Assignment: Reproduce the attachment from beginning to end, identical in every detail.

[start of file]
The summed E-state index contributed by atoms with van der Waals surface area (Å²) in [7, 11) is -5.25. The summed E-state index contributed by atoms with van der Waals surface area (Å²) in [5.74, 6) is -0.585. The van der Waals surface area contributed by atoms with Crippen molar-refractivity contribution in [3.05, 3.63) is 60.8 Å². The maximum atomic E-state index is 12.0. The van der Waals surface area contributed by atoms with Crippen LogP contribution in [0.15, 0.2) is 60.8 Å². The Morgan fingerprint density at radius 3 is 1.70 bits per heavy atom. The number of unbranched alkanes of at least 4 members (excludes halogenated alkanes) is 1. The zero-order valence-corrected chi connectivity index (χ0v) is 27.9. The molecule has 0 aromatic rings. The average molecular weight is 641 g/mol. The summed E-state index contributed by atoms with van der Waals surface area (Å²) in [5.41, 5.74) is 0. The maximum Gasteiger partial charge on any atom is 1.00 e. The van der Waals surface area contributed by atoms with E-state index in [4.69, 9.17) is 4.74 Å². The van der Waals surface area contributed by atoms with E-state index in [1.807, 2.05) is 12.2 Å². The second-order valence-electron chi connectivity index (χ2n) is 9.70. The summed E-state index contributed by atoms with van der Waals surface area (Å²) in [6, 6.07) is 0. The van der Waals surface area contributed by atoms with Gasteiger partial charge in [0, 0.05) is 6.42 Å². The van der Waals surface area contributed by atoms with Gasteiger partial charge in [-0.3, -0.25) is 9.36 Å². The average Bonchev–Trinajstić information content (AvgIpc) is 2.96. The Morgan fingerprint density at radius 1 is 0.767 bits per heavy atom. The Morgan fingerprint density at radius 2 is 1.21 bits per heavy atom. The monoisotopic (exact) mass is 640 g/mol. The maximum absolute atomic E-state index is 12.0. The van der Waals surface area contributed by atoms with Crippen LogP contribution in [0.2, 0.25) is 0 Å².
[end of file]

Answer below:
The summed E-state index contributed by atoms with van der Waals surface area (Å²) in [7, 11) is -5.25. The summed E-state index contributed by atoms with van der Waals surface area (Å²) in [5.74, 6) is -0.585. The van der Waals surface area contributed by atoms with Crippen molar-refractivity contribution in [3.05, 3.63) is 60.8 Å². The maximum atomic E-state index is 12.0. The van der Waals surface area contributed by atoms with Crippen LogP contribution in [0.15, 0.2) is 60.8 Å². The Morgan fingerprint density at radius 3 is 1.70 bits per heavy atom. The number of unbranched alkanes of at least 4 members (excludes halogenated alkanes) is 1. The zero-order valence-corrected chi connectivity index (χ0v) is 27.9. The molecule has 0 aromatic rings. The average molecular weight is 641 g/mol. The summed E-state index contributed by atoms with van der Waals surface area (Å²) in [5.41, 5.74) is 0. The maximum Gasteiger partial charge on any atom is 1.00 e. The van der Waals surface area contributed by atoms with E-state index in [4.69, 9.17) is 4.74 Å². The van der Waals surface area contributed by atoms with E-state index in [1.807, 2.05) is 12.2 Å². The second-order valence-electron chi connectivity index (χ2n) is 9.70. The summed E-state index contributed by atoms with van der Waals surface area (Å²) in [6, 6.07) is 0. The van der Waals surface area contributed by atoms with Gasteiger partial charge in [0, 0.05) is 6.42 Å². The van der Waals surface area contributed by atoms with Gasteiger partial charge in [-0.3, -0.25) is 9.36 Å². The average Bonchev–Trinajstić information content (AvgIpc) is 2.96. The Morgan fingerprint density at radius 1 is 0.767 bits per heavy atom. The Morgan fingerprint density at radius 2 is 1.21 bits per heavy atom. The monoisotopic (exact) mass is 640 g/mol. The maximum absolute atomic E-state index is 12.0. The van der Waals surface area contributed by atoms with Crippen LogP contribution in [0.2, 0.25) is 0 Å².